Is it possible to give a color temperature for light that has been filtered?

At work we have a clean room with yellow light that has been filtered to remove blue and UV components because we process photosensitive materials there.

Now our safety inspector asked me to specify the color temperature used and I am wondering whether it is at all possible to give one for such lighting. My understanding is that color temperature is the spectrum of light emitted by a black object when heated to a certain temperature. And no black object will emit a partial spectrum. But as I am not sure my grasp on the physics is correct I want to know:

Is it possible to give a value and which would it be for white light with the UV to blue bands (everything < 500nm) filtered out?


1 Answer 1


Is it possible to give a color temperature for light that has been filtered


The color temperature value of a light source refers only to the visual appearance of the source, but does not necessarily describe the effect this source will have on photographs or photomicrographs. Also, color temperature does not take into consideration the spectral distribution of a visible light source.

In cases where a light source, such as a fluorescent lamp, laser, or gas lamp, does not have a spectral distribution similar to that of a black body radiator, its color temperature alone is not a reliable means of selecting suitable filters for color balance corrections. Therefore, although two different light sources may be described as having the same color temperature, exposed photographic emulsions may respond differently to the sources.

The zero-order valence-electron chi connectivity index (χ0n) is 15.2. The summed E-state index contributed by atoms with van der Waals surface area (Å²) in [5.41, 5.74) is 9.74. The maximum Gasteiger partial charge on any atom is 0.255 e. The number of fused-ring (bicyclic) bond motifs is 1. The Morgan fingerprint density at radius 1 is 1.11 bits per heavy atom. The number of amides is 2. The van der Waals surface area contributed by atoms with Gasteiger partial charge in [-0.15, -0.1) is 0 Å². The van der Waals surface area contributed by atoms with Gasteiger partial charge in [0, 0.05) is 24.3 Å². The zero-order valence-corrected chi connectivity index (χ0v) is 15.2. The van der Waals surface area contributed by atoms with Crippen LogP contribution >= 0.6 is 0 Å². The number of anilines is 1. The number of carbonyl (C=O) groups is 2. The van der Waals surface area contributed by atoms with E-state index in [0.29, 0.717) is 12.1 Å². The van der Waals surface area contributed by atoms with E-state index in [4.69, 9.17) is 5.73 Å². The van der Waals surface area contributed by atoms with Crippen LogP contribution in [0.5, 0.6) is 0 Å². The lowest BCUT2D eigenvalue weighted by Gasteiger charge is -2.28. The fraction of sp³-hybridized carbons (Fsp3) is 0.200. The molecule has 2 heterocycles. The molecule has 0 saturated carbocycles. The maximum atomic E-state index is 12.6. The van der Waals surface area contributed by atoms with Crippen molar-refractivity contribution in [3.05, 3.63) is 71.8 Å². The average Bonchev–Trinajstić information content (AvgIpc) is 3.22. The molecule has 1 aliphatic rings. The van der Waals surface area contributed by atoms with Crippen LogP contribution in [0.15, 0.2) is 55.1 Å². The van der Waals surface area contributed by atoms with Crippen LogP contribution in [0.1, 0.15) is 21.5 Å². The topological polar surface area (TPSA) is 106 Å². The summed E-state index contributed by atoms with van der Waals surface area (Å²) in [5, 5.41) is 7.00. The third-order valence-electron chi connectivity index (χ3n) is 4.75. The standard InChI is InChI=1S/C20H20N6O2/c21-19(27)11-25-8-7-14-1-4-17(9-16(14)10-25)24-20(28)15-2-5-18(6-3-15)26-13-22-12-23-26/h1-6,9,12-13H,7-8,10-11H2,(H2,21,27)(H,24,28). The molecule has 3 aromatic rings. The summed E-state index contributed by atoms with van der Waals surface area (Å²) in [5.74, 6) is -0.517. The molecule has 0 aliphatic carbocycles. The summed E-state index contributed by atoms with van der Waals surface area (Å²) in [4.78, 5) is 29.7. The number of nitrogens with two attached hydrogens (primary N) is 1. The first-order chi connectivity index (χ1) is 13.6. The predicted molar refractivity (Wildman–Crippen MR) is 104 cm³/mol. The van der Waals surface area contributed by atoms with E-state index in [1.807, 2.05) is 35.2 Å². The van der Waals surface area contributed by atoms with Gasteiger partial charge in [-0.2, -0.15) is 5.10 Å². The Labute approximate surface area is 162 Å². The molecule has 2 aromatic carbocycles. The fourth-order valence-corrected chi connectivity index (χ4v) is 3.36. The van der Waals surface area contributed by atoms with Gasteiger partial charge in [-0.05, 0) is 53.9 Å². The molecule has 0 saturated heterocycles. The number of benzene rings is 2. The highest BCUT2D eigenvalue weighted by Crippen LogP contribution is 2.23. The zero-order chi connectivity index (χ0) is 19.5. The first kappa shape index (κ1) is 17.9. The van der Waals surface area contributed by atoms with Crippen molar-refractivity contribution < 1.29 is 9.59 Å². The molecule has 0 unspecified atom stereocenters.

When using fluorescent lamps or similar light sources, a per-wavelength comparison of film sensitivity and spectral output is necessary to determine the correct filters for color temperature balance.

So if you are using two measured light sources you add their color in mireds instead of Kelvin.

From Wikipedia: https://en.wikipedia.org/wiki/Color_temperature#Approximation

If a narrow range of color temperatures is considered—those encapsulating daylight being the most practical case—one can approximate the Planckian locus in order to calculate the CCT in terms of chromaticity coordinates.

See AGI's webpage: "All Things Lighting" for an example.


Your Answer

By clicking “Post Your Answer”, you agree to our terms of service, privacy policy and cookie policy

Not the answer you're looking for? Browse other questions tagged or ask your own question.